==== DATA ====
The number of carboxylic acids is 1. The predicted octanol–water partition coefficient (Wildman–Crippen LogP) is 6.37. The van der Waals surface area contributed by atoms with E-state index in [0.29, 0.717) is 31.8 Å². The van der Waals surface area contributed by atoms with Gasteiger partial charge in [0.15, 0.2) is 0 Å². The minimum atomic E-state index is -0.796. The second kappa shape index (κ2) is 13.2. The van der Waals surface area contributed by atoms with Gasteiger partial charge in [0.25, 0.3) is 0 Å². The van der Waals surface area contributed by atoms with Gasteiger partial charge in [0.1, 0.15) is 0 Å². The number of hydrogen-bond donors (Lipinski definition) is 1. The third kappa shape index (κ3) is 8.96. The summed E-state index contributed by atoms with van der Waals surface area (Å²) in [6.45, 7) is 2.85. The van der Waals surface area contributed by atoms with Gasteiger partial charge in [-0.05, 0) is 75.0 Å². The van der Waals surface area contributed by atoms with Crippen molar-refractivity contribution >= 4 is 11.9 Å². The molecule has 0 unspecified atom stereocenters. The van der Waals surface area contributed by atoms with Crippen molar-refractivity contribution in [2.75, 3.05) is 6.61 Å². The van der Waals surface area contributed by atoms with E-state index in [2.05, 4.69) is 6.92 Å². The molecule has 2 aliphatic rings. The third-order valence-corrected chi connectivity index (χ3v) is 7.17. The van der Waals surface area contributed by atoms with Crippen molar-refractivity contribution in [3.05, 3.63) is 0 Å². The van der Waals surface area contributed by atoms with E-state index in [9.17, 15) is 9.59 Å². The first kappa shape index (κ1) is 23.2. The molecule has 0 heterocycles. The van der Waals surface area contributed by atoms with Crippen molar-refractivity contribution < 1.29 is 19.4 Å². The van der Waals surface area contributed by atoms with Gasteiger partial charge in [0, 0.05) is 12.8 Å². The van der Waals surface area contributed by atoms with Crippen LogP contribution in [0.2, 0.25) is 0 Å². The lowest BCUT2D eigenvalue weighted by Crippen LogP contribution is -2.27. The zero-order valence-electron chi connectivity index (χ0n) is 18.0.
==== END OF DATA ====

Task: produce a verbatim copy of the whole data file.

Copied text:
The number of carboxylic acids is 1. The predicted octanol–water partition coefficient (Wildman–Crippen LogP) is 6.37. The van der Waals surface area contributed by atoms with E-state index in [0.29, 0.717) is 31.8 Å². The van der Waals surface area contributed by atoms with Gasteiger partial charge in [0.15, 0.2) is 0 Å². The minimum atomic E-state index is -0.796. The second kappa shape index (κ2) is 13.2. The van der Waals surface area contributed by atoms with Gasteiger partial charge in [0.25, 0.3) is 0 Å². The van der Waals surface area contributed by atoms with Gasteiger partial charge in [0.1, 0.15) is 0 Å². The number of hydrogen-bond donors (Lipinski definition) is 1. The third kappa shape index (κ3) is 8.96. The summed E-state index contributed by atoms with van der Waals surface area (Å²) in [6.45, 7) is 2.85. The van der Waals surface area contributed by atoms with Gasteiger partial charge in [-0.05, 0) is 75.0 Å². The van der Waals surface area contributed by atoms with Crippen molar-refractivity contribution >= 4 is 11.9 Å². The molecule has 0 unspecified atom stereocenters. The van der Waals surface area contributed by atoms with Crippen molar-refractivity contribution in [2.75, 3.05) is 6.61 Å². The van der Waals surface area contributed by atoms with E-state index in [2.05, 4.69) is 6.92 Å². The molecule has 2 aliphatic rings. The third-order valence-corrected chi connectivity index (χ3v) is 7.17. The van der Waals surface area contributed by atoms with Crippen molar-refractivity contribution in [3.05, 3.63) is 0 Å². The van der Waals surface area contributed by atoms with E-state index in [9.17, 15) is 9.59 Å². The first kappa shape index (κ1) is 23.2. The molecule has 0 heterocycles. The van der Waals surface area contributed by atoms with Crippen molar-refractivity contribution < 1.29 is 19.4 Å². The van der Waals surface area contributed by atoms with Gasteiger partial charge in [0, 0.05) is 12.8 Å². The van der Waals surface area contributed by atoms with Crippen LogP contribution in [0.2, 0.25) is 0 Å². The lowest BCUT2D eigenvalue weighted by Crippen LogP contribution is -2.27. The zero-order valence-electron chi connectivity index (χ0n) is 18.0.